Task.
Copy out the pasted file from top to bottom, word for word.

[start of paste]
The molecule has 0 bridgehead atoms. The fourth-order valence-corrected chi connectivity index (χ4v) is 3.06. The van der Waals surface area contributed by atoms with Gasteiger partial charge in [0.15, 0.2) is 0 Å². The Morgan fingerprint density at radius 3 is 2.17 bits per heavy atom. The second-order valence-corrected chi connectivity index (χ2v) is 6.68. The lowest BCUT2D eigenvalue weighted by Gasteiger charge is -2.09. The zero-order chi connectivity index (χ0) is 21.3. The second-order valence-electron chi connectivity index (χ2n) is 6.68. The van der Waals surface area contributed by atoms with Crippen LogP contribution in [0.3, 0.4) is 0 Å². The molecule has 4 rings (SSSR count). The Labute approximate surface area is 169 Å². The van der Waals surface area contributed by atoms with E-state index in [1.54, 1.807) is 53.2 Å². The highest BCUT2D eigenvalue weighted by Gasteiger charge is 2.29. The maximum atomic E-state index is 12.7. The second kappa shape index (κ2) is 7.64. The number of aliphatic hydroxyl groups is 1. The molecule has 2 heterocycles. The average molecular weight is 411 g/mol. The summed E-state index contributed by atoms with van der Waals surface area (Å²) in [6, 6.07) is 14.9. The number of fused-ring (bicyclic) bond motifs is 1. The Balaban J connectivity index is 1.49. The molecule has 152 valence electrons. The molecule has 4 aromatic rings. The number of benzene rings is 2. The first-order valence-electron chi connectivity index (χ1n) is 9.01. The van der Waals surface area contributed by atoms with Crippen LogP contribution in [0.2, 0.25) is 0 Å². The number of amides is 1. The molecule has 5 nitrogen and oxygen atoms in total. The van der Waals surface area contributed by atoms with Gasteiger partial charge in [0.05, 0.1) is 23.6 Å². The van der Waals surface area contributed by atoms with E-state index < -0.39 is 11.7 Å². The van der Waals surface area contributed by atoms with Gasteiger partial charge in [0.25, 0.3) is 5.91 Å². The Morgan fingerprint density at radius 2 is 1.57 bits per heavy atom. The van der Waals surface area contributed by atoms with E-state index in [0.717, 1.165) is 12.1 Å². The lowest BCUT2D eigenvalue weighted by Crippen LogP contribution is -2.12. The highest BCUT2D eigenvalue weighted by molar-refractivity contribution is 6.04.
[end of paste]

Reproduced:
The molecule has 0 bridgehead atoms. The fourth-order valence-corrected chi connectivity index (χ4v) is 3.06. The van der Waals surface area contributed by atoms with Gasteiger partial charge in [0.15, 0.2) is 0 Å². The Morgan fingerprint density at radius 3 is 2.17 bits per heavy atom. The second-order valence-corrected chi connectivity index (χ2v) is 6.68. The lowest BCUT2D eigenvalue weighted by Gasteiger charge is -2.09. The zero-order chi connectivity index (χ0) is 21.3. The second-order valence-electron chi connectivity index (χ2n) is 6.68. The van der Waals surface area contributed by atoms with Crippen LogP contribution in [0.3, 0.4) is 0 Å². The molecule has 4 rings (SSSR count). The Labute approximate surface area is 169 Å². The van der Waals surface area contributed by atoms with E-state index in [1.54, 1.807) is 53.2 Å². The highest BCUT2D eigenvalue weighted by Gasteiger charge is 2.29. The maximum atomic E-state index is 12.7. The second kappa shape index (κ2) is 7.64. The number of aliphatic hydroxyl groups is 1. The molecule has 2 heterocycles. The average molecular weight is 411 g/mol. The summed E-state index contributed by atoms with van der Waals surface area (Å²) in [6, 6.07) is 14.9. The number of fused-ring (bicyclic) bond motifs is 1. The Balaban J connectivity index is 1.49. The molecule has 152 valence electrons. The molecule has 4 aromatic rings. The number of benzene rings is 2. The first-order valence-electron chi connectivity index (χ1n) is 9.01. The van der Waals surface area contributed by atoms with Crippen LogP contribution in [0.2, 0.25) is 0 Å². The number of amides is 1. The molecule has 5 nitrogen and oxygen atoms in total. The van der Waals surface area contributed by atoms with Gasteiger partial charge in [0.05, 0.1) is 23.6 Å². The van der Waals surface area contributed by atoms with E-state index < -0.39 is 11.7 Å². The van der Waals surface area contributed by atoms with Gasteiger partial charge in [0.25, 0.3) is 5.91 Å². The Morgan fingerprint density at radius 2 is 1.57 bits per heavy atom. The van der Waals surface area contributed by atoms with E-state index in [0.717, 1.165) is 12.1 Å². The lowest BCUT2D eigenvalue weighted by Crippen LogP contribution is -2.12. The highest BCUT2D eigenvalue weighted by molar-refractivity contribution is 6.04.